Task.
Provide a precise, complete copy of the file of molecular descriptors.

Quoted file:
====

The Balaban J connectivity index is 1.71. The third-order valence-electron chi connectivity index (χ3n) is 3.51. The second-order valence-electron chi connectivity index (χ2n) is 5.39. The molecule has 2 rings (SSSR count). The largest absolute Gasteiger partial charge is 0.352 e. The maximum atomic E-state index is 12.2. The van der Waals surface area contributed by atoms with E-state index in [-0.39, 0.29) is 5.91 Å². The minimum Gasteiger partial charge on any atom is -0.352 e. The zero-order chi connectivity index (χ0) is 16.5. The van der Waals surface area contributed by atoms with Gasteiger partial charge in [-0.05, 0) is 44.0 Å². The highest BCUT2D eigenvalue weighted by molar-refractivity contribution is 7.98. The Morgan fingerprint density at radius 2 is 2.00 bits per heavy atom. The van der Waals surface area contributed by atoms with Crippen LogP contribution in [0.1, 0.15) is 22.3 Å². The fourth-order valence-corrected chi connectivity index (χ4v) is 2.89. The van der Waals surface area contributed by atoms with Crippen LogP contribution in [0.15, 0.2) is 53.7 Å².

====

The Balaban J connectivity index is 1.71. The third-order valence-electron chi connectivity index (χ3n) is 3.51. The second-order valence-electron chi connectivity index (χ2n) is 5.39. The molecule has 2 rings (SSSR count). The largest absolute Gasteiger partial charge is 0.352 e. The maximum atomic E-state index is 12.2. The van der Waals surface area contributed by atoms with E-state index in [-0.39, 0.29) is 5.91 Å². The minimum Gasteiger partial charge on any atom is -0.352 e. The zero-order chi connectivity index (χ0) is 16.5. The van der Waals surface area contributed by atoms with Gasteiger partial charge in [-0.05, 0) is 44.0 Å². The highest BCUT2D eigenvalue weighted by molar-refractivity contribution is 7.98. The Morgan fingerprint density at radius 2 is 2.00 bits per heavy atom. The van der Waals surface area contributed by atoms with Crippen LogP contribution in [0.1, 0.15) is 22.3 Å². The fourth-order valence-corrected chi connectivity index (χ4v) is 2.89. The van der Waals surface area contributed by atoms with Crippen LogP contribution in [0.15, 0.2) is 53.7 Å².